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Planning Process: Concept and Steps

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  • Last Updated : 23 Jun, 2022
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Planning is a blueprint of the course of action to be followed in the future. It is also a mental exercise that requires imagination, foresight, and sound judgment. It is thinking before doing. It’s a preparatory step and it refers to detailed programs regarding the future course of action. In fact, it is the basic management functions that involve forecasting, laying down objectives, analyzing the different courses of action, and deciding the best alternative of those to perform different managerial functions to achieve pre-determined goals. Thus, it is a continuous process that involves decision-making, i.e., deciding the course of action for framing and achieving objectives.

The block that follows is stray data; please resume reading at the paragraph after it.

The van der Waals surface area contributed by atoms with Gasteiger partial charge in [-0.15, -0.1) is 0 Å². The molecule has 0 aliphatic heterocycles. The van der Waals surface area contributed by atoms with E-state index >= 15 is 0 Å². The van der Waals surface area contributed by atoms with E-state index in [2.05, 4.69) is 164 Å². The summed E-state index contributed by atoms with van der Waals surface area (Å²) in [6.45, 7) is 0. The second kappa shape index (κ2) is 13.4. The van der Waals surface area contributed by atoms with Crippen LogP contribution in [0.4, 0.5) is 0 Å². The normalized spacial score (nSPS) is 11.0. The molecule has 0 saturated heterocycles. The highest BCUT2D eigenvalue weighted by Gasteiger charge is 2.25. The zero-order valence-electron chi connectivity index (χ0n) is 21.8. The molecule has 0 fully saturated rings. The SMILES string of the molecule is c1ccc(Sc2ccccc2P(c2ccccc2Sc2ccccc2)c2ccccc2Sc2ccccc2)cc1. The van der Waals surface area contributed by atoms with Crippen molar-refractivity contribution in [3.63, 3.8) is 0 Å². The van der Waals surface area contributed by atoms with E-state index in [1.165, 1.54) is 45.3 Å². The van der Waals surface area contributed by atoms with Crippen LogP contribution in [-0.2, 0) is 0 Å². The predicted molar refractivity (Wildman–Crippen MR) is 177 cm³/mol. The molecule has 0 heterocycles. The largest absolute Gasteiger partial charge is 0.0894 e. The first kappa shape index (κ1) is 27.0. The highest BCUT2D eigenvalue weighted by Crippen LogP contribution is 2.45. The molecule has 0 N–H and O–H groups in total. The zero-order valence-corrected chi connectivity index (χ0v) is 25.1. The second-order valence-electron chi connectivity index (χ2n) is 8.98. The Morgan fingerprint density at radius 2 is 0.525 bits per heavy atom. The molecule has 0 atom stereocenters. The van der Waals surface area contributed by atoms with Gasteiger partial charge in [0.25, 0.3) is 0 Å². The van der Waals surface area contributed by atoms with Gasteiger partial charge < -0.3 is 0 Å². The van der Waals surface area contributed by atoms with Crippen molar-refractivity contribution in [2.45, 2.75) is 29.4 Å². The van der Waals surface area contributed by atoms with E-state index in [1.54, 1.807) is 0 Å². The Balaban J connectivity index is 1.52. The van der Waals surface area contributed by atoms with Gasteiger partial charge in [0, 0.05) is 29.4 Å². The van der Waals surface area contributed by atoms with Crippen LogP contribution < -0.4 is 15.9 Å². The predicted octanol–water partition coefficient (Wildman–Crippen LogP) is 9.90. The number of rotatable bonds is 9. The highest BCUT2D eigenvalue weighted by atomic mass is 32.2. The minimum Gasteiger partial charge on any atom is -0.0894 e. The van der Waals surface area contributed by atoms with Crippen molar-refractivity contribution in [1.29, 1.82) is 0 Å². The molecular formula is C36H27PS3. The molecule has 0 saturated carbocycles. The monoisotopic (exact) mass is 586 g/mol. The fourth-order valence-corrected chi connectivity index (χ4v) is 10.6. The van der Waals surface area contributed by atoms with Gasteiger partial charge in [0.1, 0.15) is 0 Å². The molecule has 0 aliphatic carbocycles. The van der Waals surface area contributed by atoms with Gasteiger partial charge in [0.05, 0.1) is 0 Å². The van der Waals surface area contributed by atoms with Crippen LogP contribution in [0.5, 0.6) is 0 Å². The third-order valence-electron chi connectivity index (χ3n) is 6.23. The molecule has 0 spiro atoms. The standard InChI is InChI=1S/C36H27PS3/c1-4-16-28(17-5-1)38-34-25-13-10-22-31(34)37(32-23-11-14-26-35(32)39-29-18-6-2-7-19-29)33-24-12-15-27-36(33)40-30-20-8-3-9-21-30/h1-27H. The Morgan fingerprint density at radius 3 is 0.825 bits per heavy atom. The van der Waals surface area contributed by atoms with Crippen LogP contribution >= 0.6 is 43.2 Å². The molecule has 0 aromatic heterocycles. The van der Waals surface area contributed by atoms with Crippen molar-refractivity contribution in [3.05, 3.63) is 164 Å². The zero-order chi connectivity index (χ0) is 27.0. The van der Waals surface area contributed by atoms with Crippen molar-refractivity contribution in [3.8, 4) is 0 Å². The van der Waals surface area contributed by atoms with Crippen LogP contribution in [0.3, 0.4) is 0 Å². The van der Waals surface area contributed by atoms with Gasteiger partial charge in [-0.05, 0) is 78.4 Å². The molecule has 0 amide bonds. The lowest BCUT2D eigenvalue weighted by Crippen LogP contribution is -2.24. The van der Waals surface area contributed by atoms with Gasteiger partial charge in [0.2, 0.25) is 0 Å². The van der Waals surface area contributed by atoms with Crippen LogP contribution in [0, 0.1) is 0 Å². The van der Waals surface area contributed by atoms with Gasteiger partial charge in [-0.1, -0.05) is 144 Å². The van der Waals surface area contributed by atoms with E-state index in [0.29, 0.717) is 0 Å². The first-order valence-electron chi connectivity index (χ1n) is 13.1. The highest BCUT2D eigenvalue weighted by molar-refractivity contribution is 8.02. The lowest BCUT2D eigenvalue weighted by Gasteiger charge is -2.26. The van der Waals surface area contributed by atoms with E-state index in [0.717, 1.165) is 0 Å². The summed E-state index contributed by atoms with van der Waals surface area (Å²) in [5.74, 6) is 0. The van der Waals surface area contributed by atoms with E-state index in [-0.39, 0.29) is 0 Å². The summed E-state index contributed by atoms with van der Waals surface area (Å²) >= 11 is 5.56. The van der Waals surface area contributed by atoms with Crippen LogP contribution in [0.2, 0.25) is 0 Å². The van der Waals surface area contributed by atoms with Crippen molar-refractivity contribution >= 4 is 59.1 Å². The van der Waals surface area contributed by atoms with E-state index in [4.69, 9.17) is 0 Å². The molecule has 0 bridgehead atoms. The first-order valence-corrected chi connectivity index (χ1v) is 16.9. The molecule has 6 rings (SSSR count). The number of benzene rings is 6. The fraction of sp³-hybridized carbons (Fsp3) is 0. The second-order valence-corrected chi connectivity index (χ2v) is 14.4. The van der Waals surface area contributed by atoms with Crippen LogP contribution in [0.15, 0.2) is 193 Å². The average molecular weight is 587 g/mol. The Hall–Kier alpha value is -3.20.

Planning is the process of setting objectives for a given period and formulating various courses of action to achieve them and selecting the best possible alternatives from the various courses of action available there. According to this application, planning is a choice-making activity because it involves setting up objectives and deciding the appropriate course of action to achieve the objective. It must be remembered that plans are always developed for a given period.

Steps in Planning Process

Following are the steps in the planning process: